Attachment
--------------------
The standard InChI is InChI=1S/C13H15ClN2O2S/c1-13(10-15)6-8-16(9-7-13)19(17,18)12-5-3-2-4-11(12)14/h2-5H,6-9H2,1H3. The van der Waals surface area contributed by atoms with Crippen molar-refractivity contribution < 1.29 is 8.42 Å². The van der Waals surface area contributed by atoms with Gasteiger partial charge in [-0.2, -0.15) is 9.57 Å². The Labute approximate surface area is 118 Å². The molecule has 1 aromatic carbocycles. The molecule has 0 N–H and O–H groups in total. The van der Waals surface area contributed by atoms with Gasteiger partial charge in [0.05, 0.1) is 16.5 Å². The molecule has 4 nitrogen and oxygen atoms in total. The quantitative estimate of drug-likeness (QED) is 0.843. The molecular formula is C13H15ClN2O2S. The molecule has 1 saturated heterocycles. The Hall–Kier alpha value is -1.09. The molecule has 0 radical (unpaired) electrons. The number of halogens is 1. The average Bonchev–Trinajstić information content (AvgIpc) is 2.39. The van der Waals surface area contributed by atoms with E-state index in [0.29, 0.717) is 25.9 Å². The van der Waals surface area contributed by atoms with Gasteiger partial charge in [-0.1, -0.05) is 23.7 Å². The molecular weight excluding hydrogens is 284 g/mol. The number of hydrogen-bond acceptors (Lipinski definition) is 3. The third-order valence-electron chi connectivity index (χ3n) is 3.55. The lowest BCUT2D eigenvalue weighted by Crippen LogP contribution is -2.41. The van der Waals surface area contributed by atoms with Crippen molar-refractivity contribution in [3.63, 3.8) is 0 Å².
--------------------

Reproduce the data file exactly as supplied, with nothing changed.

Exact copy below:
The standard InChI is InChI=1S/C13H15ClN2O2S/c1-13(10-15)6-8-16(9-7-13)19(17,18)12-5-3-2-4-11(12)14/h2-5H,6-9H2,1H3. The van der Waals surface area contributed by atoms with Crippen molar-refractivity contribution < 1.29 is 8.42 Å². The van der Waals surface area contributed by atoms with Gasteiger partial charge in [-0.2, -0.15) is 9.57 Å². The Labute approximate surface area is 118 Å². The molecule has 1 aromatic carbocycles. The molecule has 0 N–H and O–H groups in total. The van der Waals surface area contributed by atoms with Gasteiger partial charge in [0.05, 0.1) is 16.5 Å². The molecule has 4 nitrogen and oxygen atoms in total. The quantitative estimate of drug-likeness (QED) is 0.843. The molecular formula is C13H15ClN2O2S. The molecule has 1 saturated heterocycles. The Hall–Kier alpha value is -1.09. The molecule has 0 radical (unpaired) electrons. The number of halogens is 1. The average Bonchev–Trinajstić information content (AvgIpc) is 2.39. The van der Waals surface area contributed by atoms with E-state index in [0.29, 0.717) is 25.9 Å². The van der Waals surface area contributed by atoms with Gasteiger partial charge in [-0.1, -0.05) is 23.7 Å². The molecular weight excluding hydrogens is 284 g/mol. The number of hydrogen-bond acceptors (Lipinski definition) is 3. The third-order valence-electron chi connectivity index (χ3n) is 3.55. The lowest BCUT2D eigenvalue weighted by Crippen LogP contribution is -2.41. The van der Waals surface area contributed by atoms with Crippen molar-refractivity contribution in [3.63, 3.8) is 0 Å².